Crude flat prices grew from last week on the back of market optimism regarding the agreement between OPEC and non-OPEC producers to cut production by 1.8 mmb/d effective January 1. ICE Brent front-month futures were up by $1.02/bbl w-o-w while December Dubai crude swaps were up by $0.78/bbl. The Brent/Dubai exchange of futures for swaps (EFS) narrowed to $1.86/bbl due to expectations of lower Middle East supplies.
Es Sider, Libya’s largest export terminal, has reopened following a two-year closure while output at Libya’s Sharara oilfield reached 58 kb/d on Wednesday. A rapid recovery in Libyan production could add downwards pressure to crude prices.
Asia’s naphtha crack firmed w-o-w, supported by the strength in gasoline cracks. Fundamentals remain weak due to high Western arbitrage arrivals and are expected to stay pressured by the start-up of three new condensate splitters next year. Among the three, CPC’s 50 kb/d condensate splitter in Taiwan is expected to come online in early 2017.
Asia’s gasoline crack reached a one-month high despite the off-peak season due to firm regional demand. Ongoing refinery outages in the US as well as holiday demand also boosted Asian gasoline cracks.
Higher supplies in the coming months pulled Asian gasoil cracks down. China exported 348 kb/d of diesel in November, up by 62% y-o-y. We expect December exports to hit a new high as Chinese refiners try to use up their leftover quotas for the year. Fuel oil cracks in Asia held steady despite the arrival of delayed arbitrage cargoes from the West which led to a jump in onshore inventories in Singapore.
East of Suez VLCC freight rates held firm, sustaining their rally and crossing the w90 mark for the first time since early April. Rates for the AG/Japan route grew by w2 points w-o-w to w91 points. Fixtures heard include Tonen placing the Asian Progress V on subjects for an AG/Japan voyage, loading January 10-12, at w90 basis 270kt. While owners were gunning for w100, the market seems to have already peaked as seen from softened fixing activity at the end of the week. Rates for the WAF/Far East route inched down on the week by w2.5 points due to a lack of fresh cargoes and weakened sentiment in the AG.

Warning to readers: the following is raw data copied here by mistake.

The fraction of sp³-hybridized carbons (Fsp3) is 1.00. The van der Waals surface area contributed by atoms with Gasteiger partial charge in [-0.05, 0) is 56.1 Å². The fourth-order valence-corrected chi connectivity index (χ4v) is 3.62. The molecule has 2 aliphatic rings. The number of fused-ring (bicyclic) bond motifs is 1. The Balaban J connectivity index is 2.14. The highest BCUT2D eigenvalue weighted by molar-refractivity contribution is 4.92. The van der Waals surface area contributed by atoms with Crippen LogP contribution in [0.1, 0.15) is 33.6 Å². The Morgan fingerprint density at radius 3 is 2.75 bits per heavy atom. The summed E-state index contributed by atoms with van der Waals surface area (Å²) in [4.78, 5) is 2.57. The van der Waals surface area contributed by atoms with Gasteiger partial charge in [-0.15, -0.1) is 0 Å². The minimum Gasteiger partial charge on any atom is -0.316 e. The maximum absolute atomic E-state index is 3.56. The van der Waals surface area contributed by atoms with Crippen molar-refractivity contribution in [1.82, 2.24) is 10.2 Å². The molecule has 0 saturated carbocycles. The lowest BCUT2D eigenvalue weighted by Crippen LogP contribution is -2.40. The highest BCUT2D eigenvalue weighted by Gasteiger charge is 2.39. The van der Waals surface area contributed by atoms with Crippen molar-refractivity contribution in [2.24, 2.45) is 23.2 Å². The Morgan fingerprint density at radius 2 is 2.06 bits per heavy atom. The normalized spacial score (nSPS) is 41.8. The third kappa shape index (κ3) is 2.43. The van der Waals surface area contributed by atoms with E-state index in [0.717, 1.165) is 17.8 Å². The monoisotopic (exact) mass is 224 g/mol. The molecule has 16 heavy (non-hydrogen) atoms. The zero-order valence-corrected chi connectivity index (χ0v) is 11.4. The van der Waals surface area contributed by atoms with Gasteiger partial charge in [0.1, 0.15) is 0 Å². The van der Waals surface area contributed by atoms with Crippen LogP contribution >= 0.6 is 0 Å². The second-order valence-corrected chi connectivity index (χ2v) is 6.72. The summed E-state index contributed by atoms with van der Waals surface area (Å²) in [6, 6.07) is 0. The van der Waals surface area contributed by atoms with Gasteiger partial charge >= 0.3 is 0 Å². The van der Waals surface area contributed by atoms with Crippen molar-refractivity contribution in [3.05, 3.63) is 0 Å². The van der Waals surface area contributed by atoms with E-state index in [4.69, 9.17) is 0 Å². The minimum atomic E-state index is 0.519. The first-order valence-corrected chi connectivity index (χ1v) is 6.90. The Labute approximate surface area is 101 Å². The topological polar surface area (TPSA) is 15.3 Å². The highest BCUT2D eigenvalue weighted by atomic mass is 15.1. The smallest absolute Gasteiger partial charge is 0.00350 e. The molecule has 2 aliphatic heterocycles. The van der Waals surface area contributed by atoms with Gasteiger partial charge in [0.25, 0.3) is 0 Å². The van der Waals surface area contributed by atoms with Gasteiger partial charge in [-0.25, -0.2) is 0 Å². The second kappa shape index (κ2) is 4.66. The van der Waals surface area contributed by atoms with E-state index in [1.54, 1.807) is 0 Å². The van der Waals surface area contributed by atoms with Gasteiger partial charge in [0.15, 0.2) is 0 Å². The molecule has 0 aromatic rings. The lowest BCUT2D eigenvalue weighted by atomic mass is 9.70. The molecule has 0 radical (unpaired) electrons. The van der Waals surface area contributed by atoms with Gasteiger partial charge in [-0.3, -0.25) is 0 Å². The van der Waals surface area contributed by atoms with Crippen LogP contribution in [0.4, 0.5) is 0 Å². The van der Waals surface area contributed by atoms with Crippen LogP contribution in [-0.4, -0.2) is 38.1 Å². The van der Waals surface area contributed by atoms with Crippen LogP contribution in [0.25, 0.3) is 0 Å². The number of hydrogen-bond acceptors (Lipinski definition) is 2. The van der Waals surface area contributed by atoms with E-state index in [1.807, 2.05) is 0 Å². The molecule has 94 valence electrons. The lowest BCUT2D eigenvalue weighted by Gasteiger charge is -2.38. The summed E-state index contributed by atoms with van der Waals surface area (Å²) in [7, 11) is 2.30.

Asian Suezmax rates edged up from the previous week on the back of a steady flow of cargoes including some split VLCC stems. Rates for the AG/East route grew by w3 points w-o-w to w98. In contrast, the West African Suezmax market reversed some of its gains from the week before as rates for WAF/UKC fell by w10 points to w105 due to a slowdown in demand. Suezmax rates in West Africa may see further downside as more tonnage opens up over the next week and loading dates for Nigeria’s Qua Iboe crude are pushed back amidst worker strikes.
Aframax rates in East of Suez continued their slide downwards, falling by w17 points w-o-w for the Indo/Japan route and w7.5 points w-o-w for the AG/East route due to a dearth of cargoes. Over the past 1-2 months, an estimated 15 LR2 tankers switched to the dirty market due to higher earnings, lengthening the already long tonnage list. While weather delays in North Asia remains a key factor to watch as seen from the suspension of loading at Kozmino, lower ESPO export volumes in Q1 may keep Aframax rates pressured. ESPO crude exports from Kozmino will fall by 0.8 mmt in Q1 compared to the previous quarter due to pipeline maintenance.
The Asian LR tanker market saw a rebound w-o-w, with LR2 rates for the AG/Japan route surging by $5.82/T to $20.87/T due to a lack of prompt tonnage as some vessels were taken for gasoil storage and some turned dirty. LR1 rates for the AG/Japan route jumped by $5.25/T to $20.97/T, in line with the strength in LR2 segment. Fixtures heard include Vitol placing the Maistros on subjects for a Qatar/Japan voyage, loading December 30, at w110 basis 55 kt.
The Asian MR tanker market remained firm, with rates for the key South Korea-Japan basis 30kt route up by $25,000 w-o-w to $330,000. Rates for the key South Korea-Singapore basis 40 kt route held steady at $405,000. Weather delays and port congestion in North Asia has tightened tonnage in the region.
Singapore 380cst and 180cst bunker fuel prices were up by $8.50/T and $2.50/T respectively w-o-w as crude prices firmed further. Terminal congestion in Singapore prevented some suppliers from delivering bunkers. Singapore ex-wharf premiums fell by $0.79/T w-o-w to $3.54/T as delayed arbitrage supplies from the West finally reached Singapore.
Singapore will see the mandatory adoption of mass flow meters (MFM) for bunker barges from January 1. This could lead to some bunker suppliers pulling out of the market due to the tighter regulations and costs of installing MFMs. While MFM delivered bunker prices are still at a premium to non-MFM delivered prices, this is likely to continue narrowing as more competition emerges.